"Family Is More Important Than Being a Big Shot"

Content: -1 Discretion advised for older children.

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What You Need To Know:

EL JEREMÍAS is a heartwarming Mexican comedy about a boy genius with a superb conclusion teaching valuable life lessons about the importance of family and their irreplaceable love. When Jeremías and his family discover he has the IQ of a genius, he goes on a personal journey to develop his gift. He’s accepted into a program for child geniuses. There, he learns that all the success, fame and fans can never replace the love within his family, even if they are a bunch of misfits with low IQs.

EL JEREMÍAS is an entertaining comedy with heartwarming principles. The costumes and sets are superb, giving viewers a true insight into lower middle class life in Mexico. Also, the actors are wonderfully cast, with each person giving a very natural performance. That said, the storyline becomes a bit jumbled along the way. For example, some scenes involving the family take away from the boy’s search for meaning and purpose. EL JEREMÍAS has a strong Christian, moral worldview extolling God and family, but some foul language and drug references warrant caution for older children.


(CC, BB, Pa, LL, V, S, A, DD, MM) Strong Christian, moral worldview with strong moral principles, Mexican Catholic family prays before bed, Bible sits by a mother’s bedside, mother explains to her son God is always there even when you don’t see him, family extols biblical virtues of love and compassion, mother and father support their genius son even when they don’t understand his gift emphasizing family comes first, parents love their child unconditionally without envy for his talents, mitigated by some immoral content; 13 obscenities and profanities, plus a rude gesture; light action violence, bullies pin little boy to the wall and threaten to rob him, bullies chase 8-year-old boy on their bikes while yelling obscenities at him, light blood shown when doctors in medical school open a dead body with a scalpel; no sexual content, but married parents kiss; no nudity; light alcohol use, grandma and father drink Mexican beer at dinner table, neighbors drink beers at family cookout; older men in neighborhood smoke cigarettes, little boy takes Valium in attempts to kill himself, and teenagers smoke weed after school; and, moderate miscellaneous immorality includes lying, greed and bad role models.

More Detail:

EL JEREMÍAS is a coming-of-age comedy from Mexico about an 8-year-old boy with the IQ of a genius, but, as his talents grant him more recognition, he learns the path to fame is a lonely one which will never fill the void of a family’s love. EL JEREMIAS is a charming comedy with strong Christian, moral values, but some foul language and drug references warrant caution for older children.

Jeremías lives with his mother, father, grandmother, aunt, and cousin in a lower class home in Mexico. Jeremías is a sweet boy, but doesn’t fit with the other children at school. His peers don’t understand his intelligent jokes, and he gets bored with the simplistic lessons from his teacher.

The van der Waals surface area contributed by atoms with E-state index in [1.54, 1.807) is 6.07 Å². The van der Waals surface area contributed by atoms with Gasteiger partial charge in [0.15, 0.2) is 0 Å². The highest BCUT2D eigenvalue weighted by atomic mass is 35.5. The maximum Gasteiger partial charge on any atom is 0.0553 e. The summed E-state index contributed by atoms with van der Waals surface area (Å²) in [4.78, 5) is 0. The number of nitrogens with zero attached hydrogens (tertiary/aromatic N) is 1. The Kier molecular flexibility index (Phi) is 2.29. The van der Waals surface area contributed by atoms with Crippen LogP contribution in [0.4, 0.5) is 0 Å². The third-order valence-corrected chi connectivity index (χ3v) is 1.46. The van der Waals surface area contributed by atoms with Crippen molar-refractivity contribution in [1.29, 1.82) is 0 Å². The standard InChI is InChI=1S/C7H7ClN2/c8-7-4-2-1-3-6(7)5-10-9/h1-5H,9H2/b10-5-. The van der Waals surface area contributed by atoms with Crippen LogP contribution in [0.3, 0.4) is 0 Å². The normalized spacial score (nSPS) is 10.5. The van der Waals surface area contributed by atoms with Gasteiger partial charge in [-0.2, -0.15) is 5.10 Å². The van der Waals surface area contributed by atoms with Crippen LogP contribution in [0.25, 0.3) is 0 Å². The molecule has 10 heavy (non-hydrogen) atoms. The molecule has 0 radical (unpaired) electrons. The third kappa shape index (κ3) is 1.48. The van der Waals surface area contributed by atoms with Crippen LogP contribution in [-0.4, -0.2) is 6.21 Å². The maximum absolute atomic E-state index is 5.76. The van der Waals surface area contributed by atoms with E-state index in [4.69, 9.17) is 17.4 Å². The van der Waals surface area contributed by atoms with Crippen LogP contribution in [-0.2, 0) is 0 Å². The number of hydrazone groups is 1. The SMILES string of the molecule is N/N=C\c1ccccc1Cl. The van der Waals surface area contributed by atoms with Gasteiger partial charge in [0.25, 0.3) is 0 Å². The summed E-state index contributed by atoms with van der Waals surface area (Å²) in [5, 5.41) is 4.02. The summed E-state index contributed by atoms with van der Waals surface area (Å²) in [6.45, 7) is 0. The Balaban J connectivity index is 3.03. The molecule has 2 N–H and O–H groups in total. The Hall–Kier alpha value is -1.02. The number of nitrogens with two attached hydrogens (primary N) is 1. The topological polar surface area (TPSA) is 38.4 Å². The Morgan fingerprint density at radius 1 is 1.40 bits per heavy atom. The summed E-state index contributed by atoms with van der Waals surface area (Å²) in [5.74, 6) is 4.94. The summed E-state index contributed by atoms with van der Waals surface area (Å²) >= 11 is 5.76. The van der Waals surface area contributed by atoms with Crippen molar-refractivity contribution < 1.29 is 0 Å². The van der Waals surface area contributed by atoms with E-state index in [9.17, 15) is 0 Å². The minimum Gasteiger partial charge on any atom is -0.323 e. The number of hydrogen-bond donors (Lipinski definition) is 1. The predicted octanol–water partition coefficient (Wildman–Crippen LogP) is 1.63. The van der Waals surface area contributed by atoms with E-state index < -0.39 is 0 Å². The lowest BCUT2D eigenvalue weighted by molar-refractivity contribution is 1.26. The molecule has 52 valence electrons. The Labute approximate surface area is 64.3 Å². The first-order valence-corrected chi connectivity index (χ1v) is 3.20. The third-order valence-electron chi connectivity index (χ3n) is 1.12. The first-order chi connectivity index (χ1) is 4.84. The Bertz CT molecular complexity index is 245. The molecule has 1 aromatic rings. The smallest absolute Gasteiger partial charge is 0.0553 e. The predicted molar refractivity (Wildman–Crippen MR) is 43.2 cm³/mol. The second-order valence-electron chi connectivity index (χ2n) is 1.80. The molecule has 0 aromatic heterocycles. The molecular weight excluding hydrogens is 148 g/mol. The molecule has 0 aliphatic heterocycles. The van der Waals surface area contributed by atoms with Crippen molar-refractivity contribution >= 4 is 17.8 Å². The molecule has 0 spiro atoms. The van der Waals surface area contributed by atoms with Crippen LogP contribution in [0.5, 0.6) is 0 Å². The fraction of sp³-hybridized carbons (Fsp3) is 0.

Eventually, Jeremías eventually makes friends with two old men in the neighborhood and spends his afternoons playing chess with them. He finally feels like he found his crew, and this creates a comical moment in their contrasting ages. The older men are amazed to see how quickly Jeremías picks up chess. They urge his parents to take him to get an IQ test. His father finds this idea ridiculous and refuses to take him. One day when his father is at work, his mother secretly takes him to get evaluated, where it’s determined Jeremías is in fact a boy genius.

When the family learns he is a genius, they praise him and celebrate with a family gathering full of lots of Mexican beers. Jeremías loves this new attention and likes being known as the boy genius. He receives his own computer and enrolls in medical school. There, he exceeds the test scores of those three times his age. However, when he has to witness an exposed dead body in class, he faints, reminding viewers this genius is still just a child.

Jeremías decides medical school probably isn’t him. He begins to ask himself, “What do I want to be when I grow up?” This question is on his mind throughout the course of the movie, where he can’t seem to find the “right” answer to it. For example, his former classmates don’t know, his medical student friends respond by saying being a doctor pays well, and his parents confess they never had time to think about it because they got pregnant too young.

Jeremías decides that only someone like himself, a genius, might know the answer. So, he becomes obsessed with a successful psychologist/author of books about child geniuses, and thinks maybe the psychologist has the answer. He emails the man, who responds with a visit to his home.

The Doctor invites Jeremías to join him at his home with a few other child geniuses in his program for gifted kids. His Mother doesn’t want him to go live in the city by himself, but his Father agrees. Jeremías is whisked away to a fancy apartment with three other highly gifted children. He spends his days with the best teachers and finally feels a sense of normality being around children, who understand his witty, intelligent sense of humor.

Although his popularity is increasing among the public, his heart is lonely and sad. Will Jeremías find the missing ingredient that will fulfill his life and purpose?

EL JEREMÍAS is a heartwarming comedy with a positive Christian, moral worldview. Family and prayer are extolled. The mother keeps a Bible by her bedside and talks about God in one scene. Best of all, Jeremías discovers that life without family is empty and hopeless. EL JEREMÍAS does contain some foul language and drug references, however. So, caution for older children is advised.